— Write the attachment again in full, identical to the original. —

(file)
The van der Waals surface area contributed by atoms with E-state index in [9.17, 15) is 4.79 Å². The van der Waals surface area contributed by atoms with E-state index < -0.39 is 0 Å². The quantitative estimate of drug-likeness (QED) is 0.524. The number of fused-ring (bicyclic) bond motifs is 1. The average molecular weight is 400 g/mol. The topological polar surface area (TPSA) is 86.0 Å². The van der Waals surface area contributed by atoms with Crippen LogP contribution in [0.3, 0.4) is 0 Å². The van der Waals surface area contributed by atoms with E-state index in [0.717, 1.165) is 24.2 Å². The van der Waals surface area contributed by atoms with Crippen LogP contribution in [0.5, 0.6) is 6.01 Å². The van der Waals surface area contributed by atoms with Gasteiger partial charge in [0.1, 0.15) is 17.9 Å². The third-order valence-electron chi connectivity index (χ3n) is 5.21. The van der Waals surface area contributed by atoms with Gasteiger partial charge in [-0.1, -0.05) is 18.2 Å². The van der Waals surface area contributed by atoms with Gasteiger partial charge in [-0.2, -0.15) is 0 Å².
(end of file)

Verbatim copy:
The van der Waals surface area contributed by atoms with E-state index in [9.17, 15) is 4.79 Å². The van der Waals surface area contributed by atoms with E-state index < -0.39 is 0 Å². The quantitative estimate of drug-likeness (QED) is 0.524. The number of fused-ring (bicyclic) bond motifs is 1. The average molecular weight is 400 g/mol. The topological polar surface area (TPSA) is 86.0 Å². The van der Waals surface area contributed by atoms with Crippen LogP contribution in [0.3, 0.4) is 0 Å². The van der Waals surface area contributed by atoms with E-state index in [0.717, 1.165) is 24.2 Å². The van der Waals surface area contributed by atoms with Crippen LogP contribution in [0.5, 0.6) is 6.01 Å². The van der Waals surface area contributed by atoms with Gasteiger partial charge in [0.1, 0.15) is 17.9 Å². The third-order valence-electron chi connectivity index (χ3n) is 5.21. The van der Waals surface area contributed by atoms with Gasteiger partial charge in [-0.1, -0.05) is 18.2 Å². The van der Waals surface area contributed by atoms with Gasteiger partial charge in [-0.2, -0.15) is 0 Å².